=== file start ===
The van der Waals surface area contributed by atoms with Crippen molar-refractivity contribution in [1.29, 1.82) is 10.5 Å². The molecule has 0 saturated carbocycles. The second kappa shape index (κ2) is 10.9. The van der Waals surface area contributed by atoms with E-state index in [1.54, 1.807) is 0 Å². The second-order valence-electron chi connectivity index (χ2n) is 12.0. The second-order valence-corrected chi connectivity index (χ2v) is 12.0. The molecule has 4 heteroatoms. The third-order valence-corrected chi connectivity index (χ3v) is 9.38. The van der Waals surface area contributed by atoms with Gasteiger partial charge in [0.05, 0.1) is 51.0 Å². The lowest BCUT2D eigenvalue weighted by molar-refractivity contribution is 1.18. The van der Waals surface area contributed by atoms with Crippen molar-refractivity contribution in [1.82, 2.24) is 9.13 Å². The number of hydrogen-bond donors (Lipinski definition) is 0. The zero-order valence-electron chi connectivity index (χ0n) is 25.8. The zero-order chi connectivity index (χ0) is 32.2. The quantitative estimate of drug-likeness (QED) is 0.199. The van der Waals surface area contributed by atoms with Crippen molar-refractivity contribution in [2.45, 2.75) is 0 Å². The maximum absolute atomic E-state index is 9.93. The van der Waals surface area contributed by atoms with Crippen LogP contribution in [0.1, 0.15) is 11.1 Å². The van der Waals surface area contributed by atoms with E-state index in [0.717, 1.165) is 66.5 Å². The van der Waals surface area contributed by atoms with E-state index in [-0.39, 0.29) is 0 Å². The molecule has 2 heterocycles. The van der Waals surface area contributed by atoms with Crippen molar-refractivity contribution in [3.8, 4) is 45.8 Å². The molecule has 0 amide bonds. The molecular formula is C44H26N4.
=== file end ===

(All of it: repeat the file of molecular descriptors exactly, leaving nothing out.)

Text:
The van der Waals surface area contributed by atoms with Crippen molar-refractivity contribution in [1.29, 1.82) is 10.5 Å². The molecule has 0 saturated carbocycles. The second kappa shape index (κ2) is 10.9. The van der Waals surface area contributed by atoms with E-state index in [1.54, 1.807) is 0 Å². The second-order valence-electron chi connectivity index (χ2n) is 12.0. The second-order valence-corrected chi connectivity index (χ2v) is 12.0. The molecule has 4 heteroatoms. The third-order valence-corrected chi connectivity index (χ3v) is 9.38. The van der Waals surface area contributed by atoms with Gasteiger partial charge in [0.05, 0.1) is 51.0 Å². The lowest BCUT2D eigenvalue weighted by molar-refractivity contribution is 1.18. The van der Waals surface area contributed by atoms with Crippen molar-refractivity contribution in [1.82, 2.24) is 9.13 Å². The number of hydrogen-bond donors (Lipinski definition) is 0. The zero-order valence-electron chi connectivity index (χ0n) is 25.8. The zero-order chi connectivity index (χ0) is 32.2. The quantitative estimate of drug-likeness (QED) is 0.199. The van der Waals surface area contributed by atoms with Crippen molar-refractivity contribution in [2.45, 2.75) is 0 Å². The maximum absolute atomic E-state index is 9.93. The van der Waals surface area contributed by atoms with Crippen LogP contribution in [0.1, 0.15) is 11.1 Å². The van der Waals surface area contributed by atoms with E-state index in [0.717, 1.165) is 66.5 Å². The van der Waals surface area contributed by atoms with E-state index in [-0.39, 0.29) is 0 Å². The molecule has 2 heterocycles. The van der Waals surface area contributed by atoms with Crippen molar-refractivity contribution in [3.8, 4) is 45.8 Å². The molecule has 0 amide bonds. The molecular formula is C44H26N4.